Most of us don't think we criticize our husbands. Some of us are honest enough to admit to offering him "constructive criticism" (as if that were not pure myth) at one time or another. I really thought I was doing pretty good in this area--not in a self-righteous way exactly, but in a way that I told myself I could work on a different problem area and leave that one behind.
My husband is very efficient at work. He's become a manager at every place he has worked because he knows how to get things done and how to work with employees. Late in one of my pregnancies, I struggled to get laundry done because of having to navigate two flights of stairs with a bulging belly and a full laundry basket with ever-increasing fatigue. Ever helpful and efficient, he came to my rescue. After carrying the heavy baskets to the basement laundry room, he put a load I had started in the dryer and another in the washer. When the washer load was done, the dryer had not yet stopped running, so he piled the wet clothes atop the dryer and refilled the washer. This is not the way I usually do laundry. Of course, I also was not getting the laundry done in a timely fashion, which is why he was helping in the first place. I laughingly shared his laundry methods with my mom in the presence of my husband a bit later. We all chuckled about the different way we do things and I forgot about it.
Much later, my husband and I were having a conversation about working around the house, and he stated that when he helped it wasn't good enough for me. I was truly shocked. I never felt that way at all! I asked him to explain, and he reminded me of the time he helped with laundry and I didn't like how it was done.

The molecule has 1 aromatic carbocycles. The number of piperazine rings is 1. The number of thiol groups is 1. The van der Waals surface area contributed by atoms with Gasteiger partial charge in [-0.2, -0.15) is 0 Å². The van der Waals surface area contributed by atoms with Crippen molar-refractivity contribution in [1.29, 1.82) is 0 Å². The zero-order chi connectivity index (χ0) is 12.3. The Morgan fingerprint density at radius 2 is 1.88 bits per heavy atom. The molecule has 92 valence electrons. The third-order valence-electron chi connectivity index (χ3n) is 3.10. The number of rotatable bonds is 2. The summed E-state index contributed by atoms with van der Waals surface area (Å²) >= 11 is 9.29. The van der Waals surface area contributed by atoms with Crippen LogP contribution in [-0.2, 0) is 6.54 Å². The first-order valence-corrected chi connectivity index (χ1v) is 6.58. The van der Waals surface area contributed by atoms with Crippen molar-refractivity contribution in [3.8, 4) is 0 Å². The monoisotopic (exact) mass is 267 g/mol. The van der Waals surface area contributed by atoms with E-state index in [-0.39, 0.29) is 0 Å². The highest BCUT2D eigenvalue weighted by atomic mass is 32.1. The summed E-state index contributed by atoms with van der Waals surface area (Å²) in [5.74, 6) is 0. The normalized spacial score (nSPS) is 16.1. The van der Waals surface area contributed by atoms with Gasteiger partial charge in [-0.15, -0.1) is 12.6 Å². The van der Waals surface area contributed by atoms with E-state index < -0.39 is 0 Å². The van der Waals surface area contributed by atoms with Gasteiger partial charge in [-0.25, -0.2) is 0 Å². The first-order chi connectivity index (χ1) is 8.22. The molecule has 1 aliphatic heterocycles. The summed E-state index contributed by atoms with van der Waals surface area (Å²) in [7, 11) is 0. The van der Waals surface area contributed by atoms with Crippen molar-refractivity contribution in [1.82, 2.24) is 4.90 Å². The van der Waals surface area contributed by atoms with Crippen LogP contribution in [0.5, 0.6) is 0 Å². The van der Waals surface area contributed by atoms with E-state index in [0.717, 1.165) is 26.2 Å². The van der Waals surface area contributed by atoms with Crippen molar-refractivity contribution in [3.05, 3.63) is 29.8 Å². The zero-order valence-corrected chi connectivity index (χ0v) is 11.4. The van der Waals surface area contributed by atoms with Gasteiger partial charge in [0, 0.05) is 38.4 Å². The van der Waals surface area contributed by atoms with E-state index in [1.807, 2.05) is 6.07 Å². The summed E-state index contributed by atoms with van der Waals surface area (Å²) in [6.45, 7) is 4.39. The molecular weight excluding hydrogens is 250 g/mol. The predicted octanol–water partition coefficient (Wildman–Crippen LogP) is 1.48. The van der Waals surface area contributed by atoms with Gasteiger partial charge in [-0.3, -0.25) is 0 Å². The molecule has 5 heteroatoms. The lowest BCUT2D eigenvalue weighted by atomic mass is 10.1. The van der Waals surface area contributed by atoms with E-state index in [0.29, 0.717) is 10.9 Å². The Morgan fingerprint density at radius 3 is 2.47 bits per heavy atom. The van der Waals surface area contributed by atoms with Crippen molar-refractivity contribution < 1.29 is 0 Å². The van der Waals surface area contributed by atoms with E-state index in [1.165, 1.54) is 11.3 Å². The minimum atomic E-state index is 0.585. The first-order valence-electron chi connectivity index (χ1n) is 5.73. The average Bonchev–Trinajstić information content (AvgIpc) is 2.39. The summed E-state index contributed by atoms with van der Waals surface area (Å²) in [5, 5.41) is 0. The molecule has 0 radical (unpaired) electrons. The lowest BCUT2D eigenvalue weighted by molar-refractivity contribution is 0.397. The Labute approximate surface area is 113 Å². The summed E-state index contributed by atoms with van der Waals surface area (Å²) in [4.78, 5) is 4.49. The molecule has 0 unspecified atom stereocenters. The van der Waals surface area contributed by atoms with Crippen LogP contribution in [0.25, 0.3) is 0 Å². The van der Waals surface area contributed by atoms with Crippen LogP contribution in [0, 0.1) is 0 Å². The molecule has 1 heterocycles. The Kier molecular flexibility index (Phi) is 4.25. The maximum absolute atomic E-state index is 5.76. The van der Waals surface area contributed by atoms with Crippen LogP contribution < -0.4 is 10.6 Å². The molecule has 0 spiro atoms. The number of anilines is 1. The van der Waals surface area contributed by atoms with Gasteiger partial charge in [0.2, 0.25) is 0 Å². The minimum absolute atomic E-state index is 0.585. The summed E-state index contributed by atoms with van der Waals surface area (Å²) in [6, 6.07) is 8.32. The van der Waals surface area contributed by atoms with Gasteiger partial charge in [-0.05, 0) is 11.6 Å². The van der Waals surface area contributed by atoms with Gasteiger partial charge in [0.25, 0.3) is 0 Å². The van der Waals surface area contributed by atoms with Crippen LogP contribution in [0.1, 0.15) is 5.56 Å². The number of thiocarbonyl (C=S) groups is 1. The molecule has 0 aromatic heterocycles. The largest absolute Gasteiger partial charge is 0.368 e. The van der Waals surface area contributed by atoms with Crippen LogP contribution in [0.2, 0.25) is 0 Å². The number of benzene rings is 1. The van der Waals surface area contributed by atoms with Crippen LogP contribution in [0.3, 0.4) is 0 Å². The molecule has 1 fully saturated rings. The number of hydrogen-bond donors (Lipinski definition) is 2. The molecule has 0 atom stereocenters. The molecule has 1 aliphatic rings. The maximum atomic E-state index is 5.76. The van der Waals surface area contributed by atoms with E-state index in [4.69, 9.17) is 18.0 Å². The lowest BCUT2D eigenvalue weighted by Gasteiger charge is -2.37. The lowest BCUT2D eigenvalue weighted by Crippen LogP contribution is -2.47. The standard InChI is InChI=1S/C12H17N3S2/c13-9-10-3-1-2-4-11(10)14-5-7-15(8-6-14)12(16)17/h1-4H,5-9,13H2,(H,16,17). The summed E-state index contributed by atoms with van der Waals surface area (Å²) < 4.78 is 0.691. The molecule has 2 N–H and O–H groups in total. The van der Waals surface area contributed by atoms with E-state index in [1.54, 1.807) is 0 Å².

In my mind, I had been making a joke. In his mind, I had been complaining about his work. Yes, we think differently--men and women. However, not all criticism is mean-spirited and angry. I am trying to remember as a wife that what I say in front of others or even directly to my husband should be judged by its content as critical or not. Even if I say it in a "nice" or "funny" way, it can be criticism. One definition of criticism, according to dictionary.com is " the act or art of analyzing and evaluating or judging the quality of... work, ...etc." Well, I guess my evaluation of Jeff's laundry job was criticism then because it wasn't "how I would have done it".
A wise, older lady I once knew often said, "Behind every joke is something that's not very funny." Will you accept the challenge with me? Let's make sure our words are edifying and inspiring--not just on the surface but all the way to the content.